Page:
Alasdair Allan

Alasdair Allan
Director, Babilim Light Industries

Website | @aallan

Alasdair Allan is a scientist, author, hacker, tinkerer, and journalist who has recently been spending a lot of time thinking about the Internet of Things, which he thinks is broken. He is the author of a number of books and sometimes also stands in front of cameras. You can often find him at conferences talking about interesting things or deploying sensors to measure them. A couple of years ago he rolled out a mesh network of five hundred sensor motes covering the entirety of Moscone West during Google I/O. He’s still recovering. A few years before that, he caused a privacy scandal by uncovering that your iPhone was recording your location all the time, which caused several class-action lawsuits and a US Senate hearing. Some years on, he still isn’t sure what to think about that.

Alasdair sporadically writes blog posts about things that interest him or, more frequently, provides commentary in 140 characters or less. He is a contributing editor for Make magazine and a contributor to O’Reilly Radar. Alasdair is a former academic. As part of his work, he built a distributed peer-to-peer network of telescopes that, acting autonomously, reactively scheduled observations of time-critical events. Notable successes included contributing to the detection of what was—at the time—the most distant object yet discovered, a gamma-ray burster at a redshift of 8.2.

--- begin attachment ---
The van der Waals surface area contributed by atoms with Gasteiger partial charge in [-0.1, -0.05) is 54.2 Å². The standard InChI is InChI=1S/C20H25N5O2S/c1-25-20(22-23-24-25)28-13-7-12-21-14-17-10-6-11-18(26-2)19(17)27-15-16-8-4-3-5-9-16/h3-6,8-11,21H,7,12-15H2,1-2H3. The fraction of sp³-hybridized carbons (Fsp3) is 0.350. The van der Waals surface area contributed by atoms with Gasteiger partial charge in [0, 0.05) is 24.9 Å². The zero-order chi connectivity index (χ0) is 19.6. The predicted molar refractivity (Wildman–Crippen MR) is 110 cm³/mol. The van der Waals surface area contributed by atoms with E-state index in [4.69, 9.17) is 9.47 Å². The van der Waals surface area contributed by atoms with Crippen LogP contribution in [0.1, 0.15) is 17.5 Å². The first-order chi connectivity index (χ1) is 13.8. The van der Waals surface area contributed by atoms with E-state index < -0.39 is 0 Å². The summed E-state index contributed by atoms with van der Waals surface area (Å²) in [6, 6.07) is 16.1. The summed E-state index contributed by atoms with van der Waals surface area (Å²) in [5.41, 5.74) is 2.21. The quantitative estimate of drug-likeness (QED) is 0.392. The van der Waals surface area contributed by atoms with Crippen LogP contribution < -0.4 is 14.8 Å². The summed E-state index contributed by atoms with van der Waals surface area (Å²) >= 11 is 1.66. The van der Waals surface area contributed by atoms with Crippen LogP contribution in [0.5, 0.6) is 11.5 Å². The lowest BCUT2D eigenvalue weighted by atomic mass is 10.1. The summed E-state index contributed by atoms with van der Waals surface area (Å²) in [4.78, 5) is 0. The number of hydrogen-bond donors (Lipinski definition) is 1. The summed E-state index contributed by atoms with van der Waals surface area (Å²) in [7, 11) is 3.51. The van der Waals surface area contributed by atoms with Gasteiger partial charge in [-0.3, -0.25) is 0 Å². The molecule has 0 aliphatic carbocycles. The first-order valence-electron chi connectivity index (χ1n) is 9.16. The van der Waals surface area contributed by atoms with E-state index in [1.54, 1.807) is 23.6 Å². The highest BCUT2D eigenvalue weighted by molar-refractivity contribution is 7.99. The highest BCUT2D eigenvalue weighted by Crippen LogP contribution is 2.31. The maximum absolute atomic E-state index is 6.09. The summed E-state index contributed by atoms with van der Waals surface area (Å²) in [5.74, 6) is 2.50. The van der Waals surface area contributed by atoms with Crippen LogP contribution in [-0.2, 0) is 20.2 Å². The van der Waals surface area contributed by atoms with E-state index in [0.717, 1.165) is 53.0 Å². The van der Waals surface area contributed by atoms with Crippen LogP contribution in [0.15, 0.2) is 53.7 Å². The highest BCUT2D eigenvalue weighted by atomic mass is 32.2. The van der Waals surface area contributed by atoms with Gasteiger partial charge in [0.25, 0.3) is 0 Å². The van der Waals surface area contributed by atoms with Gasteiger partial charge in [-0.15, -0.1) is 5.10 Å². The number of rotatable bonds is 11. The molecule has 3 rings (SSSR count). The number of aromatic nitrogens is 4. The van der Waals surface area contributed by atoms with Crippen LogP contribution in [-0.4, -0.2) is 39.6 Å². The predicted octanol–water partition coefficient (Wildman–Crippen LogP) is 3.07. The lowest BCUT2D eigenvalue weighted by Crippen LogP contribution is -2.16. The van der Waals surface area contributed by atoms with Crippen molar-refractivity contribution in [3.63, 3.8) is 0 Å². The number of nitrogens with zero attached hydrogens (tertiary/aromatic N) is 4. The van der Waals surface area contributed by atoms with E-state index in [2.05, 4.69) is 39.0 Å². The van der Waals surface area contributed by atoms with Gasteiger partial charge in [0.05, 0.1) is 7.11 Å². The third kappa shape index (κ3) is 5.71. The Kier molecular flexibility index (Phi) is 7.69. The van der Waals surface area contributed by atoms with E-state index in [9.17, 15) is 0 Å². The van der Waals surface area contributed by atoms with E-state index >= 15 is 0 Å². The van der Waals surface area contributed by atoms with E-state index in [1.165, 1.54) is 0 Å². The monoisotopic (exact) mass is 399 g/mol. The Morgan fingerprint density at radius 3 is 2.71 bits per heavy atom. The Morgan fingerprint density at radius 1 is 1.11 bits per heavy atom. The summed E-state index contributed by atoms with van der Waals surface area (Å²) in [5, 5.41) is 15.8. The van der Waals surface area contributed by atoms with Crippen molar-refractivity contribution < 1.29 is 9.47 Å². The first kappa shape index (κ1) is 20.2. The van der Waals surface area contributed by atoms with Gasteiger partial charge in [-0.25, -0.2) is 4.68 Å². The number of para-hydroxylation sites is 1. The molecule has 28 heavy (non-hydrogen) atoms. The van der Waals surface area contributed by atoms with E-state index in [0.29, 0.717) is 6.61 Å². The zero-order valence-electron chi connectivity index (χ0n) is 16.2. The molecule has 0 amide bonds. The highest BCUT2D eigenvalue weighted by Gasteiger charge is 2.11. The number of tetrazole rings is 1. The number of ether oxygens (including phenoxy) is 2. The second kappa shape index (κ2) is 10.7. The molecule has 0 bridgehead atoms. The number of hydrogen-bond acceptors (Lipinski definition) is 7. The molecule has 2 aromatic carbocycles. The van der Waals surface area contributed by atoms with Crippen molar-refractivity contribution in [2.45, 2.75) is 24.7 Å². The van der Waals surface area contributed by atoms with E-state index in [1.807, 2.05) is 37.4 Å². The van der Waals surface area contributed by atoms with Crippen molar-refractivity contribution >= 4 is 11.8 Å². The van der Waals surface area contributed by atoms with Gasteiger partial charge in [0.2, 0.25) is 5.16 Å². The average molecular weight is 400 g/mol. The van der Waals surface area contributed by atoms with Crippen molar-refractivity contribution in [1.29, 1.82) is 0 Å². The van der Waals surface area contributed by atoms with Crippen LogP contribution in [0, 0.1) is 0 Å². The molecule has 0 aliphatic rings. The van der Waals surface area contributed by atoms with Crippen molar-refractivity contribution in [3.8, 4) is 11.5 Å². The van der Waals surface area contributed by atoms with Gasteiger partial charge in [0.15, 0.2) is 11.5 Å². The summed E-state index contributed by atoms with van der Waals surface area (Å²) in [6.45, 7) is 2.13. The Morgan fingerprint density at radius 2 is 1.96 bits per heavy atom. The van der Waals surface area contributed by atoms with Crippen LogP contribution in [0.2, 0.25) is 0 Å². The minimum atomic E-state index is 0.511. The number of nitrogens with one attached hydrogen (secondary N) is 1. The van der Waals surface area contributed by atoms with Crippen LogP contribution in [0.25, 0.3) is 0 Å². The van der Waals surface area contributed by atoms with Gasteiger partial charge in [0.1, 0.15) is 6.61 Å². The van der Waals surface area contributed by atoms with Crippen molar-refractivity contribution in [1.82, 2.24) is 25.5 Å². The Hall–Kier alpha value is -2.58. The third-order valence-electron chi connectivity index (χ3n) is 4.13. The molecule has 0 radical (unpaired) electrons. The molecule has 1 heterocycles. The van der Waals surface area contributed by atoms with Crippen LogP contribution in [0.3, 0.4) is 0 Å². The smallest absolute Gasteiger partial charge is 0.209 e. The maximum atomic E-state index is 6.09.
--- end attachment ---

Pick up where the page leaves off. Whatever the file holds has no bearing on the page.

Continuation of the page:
Sessions

Location: King's Suite
Alasdair Allan (Babilim Light Industries)
Average rating: ****.
(4.54, 13 ratings)
Big data isn't just multi-terabyte datasets hidden inside eventually-concurrent distributed databases in the cloud. It’s also about the hidden data you carry with you all the time, data that is generated for you and about you, but not necessarily by you. Hidden data, your data, carrying on its secret life without your knowledge, but with your implicit and implied consent. Read more.
Data Science
Location: Room 1-6 Audience level: Intermediate
Alasdair Allan (Babilim Light Industries), Zena Wood (University of Exeter)
Average rating: ****.
(4.33, 3 ratings)
Observing how other humans interact is so interesting that we do it recreationally, we call it "people watching". Evolution has equipped us both with a desire to people watch, and with the tools we need to do it, but it's hard to describe what it is we're doing. If we could, we could make our machines people watch for us, potentially yielding novel insights into our own social interactions. Read more.

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